WR: I definitely like watching Gordon Hayward a lot. I also like watching Mikal Bridges with the Suns… how he uses his length on defense, and he can really shoot it and score it as well.

 

RS: That’s a good person to mold your game after. Speaking of Mikal Bridges, part of what makes him so lethal is having such a crazy wingspan in addition to his skill as a shooter and defender. Do you know what your wingspan is?

 

WR: Last I checked it was like 6’10 ½”.

 

RS: What areas do you think you could stand to improve as a player?

 

WR: Creating offense for myself – being able to break down defenders and get my teammates good looks. I would also say being more engaged on defense in seeing plays happen before they happen… just reading gaps better and stuff like that. Those are things I think I can work on.

 

RS: Your shot chart is the template of quintessential modern shot selection – almost entirely comprised of looks at the rim or behind the three point stripe. Is this something that you’re cognizant of? Is it driven by your own preferences and instincts, team scheme, or a combination of both? What drives that?

 

WR: I would say it’s mostly taking what the defense gives me. A lot of what we (Belmont) do is shooting threes, so that comes along with it.

 

RS: To what extent does game film study play into your personal growth and development as a player?

 

WR: It definitely plays a lot into my growth. I watch film with our assistants almost every week. Just seeing different ways I can attack defenses, ways I can be better in rotations on defense, and looking at everything that can help prepare me for the next level.

 

RS: Looking forward now that you’re into conference play, what are your team and individual goals for the rest of the season?

 

WR: Team-level the goal is to go undefeated in-conference and win both the regular season and the (OVC) conference tournament. And then I’d say we definitely want to make a run in the (NCAA) tournament. Individual – of course, make All-Conference… Freshman of the Year, First or Second Team (All-OVC), any of that… and just keep producing numbers to help my team win.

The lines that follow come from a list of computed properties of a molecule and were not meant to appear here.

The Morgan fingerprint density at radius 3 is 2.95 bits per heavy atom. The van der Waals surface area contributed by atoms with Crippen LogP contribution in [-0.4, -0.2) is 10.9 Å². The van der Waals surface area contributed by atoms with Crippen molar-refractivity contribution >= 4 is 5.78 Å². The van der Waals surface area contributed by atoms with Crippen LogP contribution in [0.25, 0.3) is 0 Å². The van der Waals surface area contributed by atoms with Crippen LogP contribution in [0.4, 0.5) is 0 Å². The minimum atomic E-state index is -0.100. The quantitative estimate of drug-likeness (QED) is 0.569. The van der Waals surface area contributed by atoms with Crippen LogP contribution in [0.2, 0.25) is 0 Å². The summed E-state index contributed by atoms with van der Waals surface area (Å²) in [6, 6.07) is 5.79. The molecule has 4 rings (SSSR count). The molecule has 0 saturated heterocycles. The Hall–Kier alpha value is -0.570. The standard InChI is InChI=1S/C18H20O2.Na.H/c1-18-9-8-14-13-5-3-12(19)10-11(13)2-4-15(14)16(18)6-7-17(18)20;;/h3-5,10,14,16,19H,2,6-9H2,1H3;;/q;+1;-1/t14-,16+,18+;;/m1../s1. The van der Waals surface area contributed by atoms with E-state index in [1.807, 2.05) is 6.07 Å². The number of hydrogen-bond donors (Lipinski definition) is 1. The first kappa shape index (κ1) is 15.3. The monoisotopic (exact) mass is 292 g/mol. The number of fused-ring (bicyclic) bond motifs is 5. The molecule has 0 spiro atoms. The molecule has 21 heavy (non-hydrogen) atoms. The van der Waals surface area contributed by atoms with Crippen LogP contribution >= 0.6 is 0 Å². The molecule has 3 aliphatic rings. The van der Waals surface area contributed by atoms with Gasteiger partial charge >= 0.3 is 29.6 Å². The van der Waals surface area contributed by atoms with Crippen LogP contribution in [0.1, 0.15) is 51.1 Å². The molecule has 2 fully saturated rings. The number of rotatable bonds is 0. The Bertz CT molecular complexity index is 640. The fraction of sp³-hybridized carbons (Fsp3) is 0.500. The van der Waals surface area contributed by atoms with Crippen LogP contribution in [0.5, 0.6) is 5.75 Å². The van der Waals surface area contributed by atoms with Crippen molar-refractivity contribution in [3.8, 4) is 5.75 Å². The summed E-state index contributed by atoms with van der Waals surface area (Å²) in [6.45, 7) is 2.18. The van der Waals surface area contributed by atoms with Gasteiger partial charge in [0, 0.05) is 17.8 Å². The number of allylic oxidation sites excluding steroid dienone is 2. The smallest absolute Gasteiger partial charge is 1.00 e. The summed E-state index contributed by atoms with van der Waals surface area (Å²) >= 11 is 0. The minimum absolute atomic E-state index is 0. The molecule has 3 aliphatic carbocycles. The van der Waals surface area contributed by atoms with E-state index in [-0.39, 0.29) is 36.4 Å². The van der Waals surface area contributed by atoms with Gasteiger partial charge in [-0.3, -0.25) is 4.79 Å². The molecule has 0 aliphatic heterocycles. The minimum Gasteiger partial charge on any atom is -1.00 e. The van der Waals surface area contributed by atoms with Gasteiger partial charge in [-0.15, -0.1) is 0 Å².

RS: Moving off the court… what are your hobbies and interests outside of basketball?

 

WR: I’m really a homebody. I watch a lot of Netflix, like playing video games, just hanging with friends and spending time with family. That’s really about it with me. I’m not too much of a person to go out or anything like that.

 

RS: That’s pretty conducive to this COVID world that we’re in right now, so I’m sure you’re doing just fine.

 

WR: (Laughs) Oh yeah, I’m perfectly fine.

 

RS: You are a member of the Fellowship of Christian Athletes (FCA). Can you tell about what your faith means to you and how that intersects with basketball.

 

WR: It definitely means a lot. Growing up in a Christian home, my parents always stressed that everything that I got is from God. So just keeping Him first and knowing that all my gifts come from Him… I have to give Him all the glory throughout everything that’s coming to me because I know it’s all from Him. Being able to come from FCA in high school to having FCA here, too, at Belmont has helped a lot.

 

RS: Name three words that best describe you.

 

WR: I would definitely say I’m funny. I’m different, meaning I’m perfectly fine doing my own thing, I don’t like to follow the crowd or anything. And I would say I’m very humble – I don’t like being prideful or anything like that.

 

RS: Those are great, you sound like a good dude to me.

 

WR: (Laughs) Yes, sir.

 

RS: Describe to me your “why”. What drives you to be the best player you can be?

 

WR: I would say my parents and family have a big influence on that. The way they believe in me and how they push me to reach all of my goals is a huge driving factor for me to keep going and striving for all that I plan to do with this basketball stuff.

 

RS: Why should NBA scouts be interested in you as a potential draft selection, whether that be this year or sometime down the line? Whenever that time comes, why should a team bring you into their organization?

 

WR: I’m a guy that can guard multiple positions. I’m able to shoot it very well. I think I bring a lot to the team and whatever my role is, I feel that I can adapt my game to play that role in order to help the team win. I bring a lot to the table when it comes to rebounding, guarding, scoring… whatever they need me to do, I feel like I can do it.


RS: Best of luck the rest of the season – appreciate the time, Will.


WR: Appreciate it, man! Have a good one.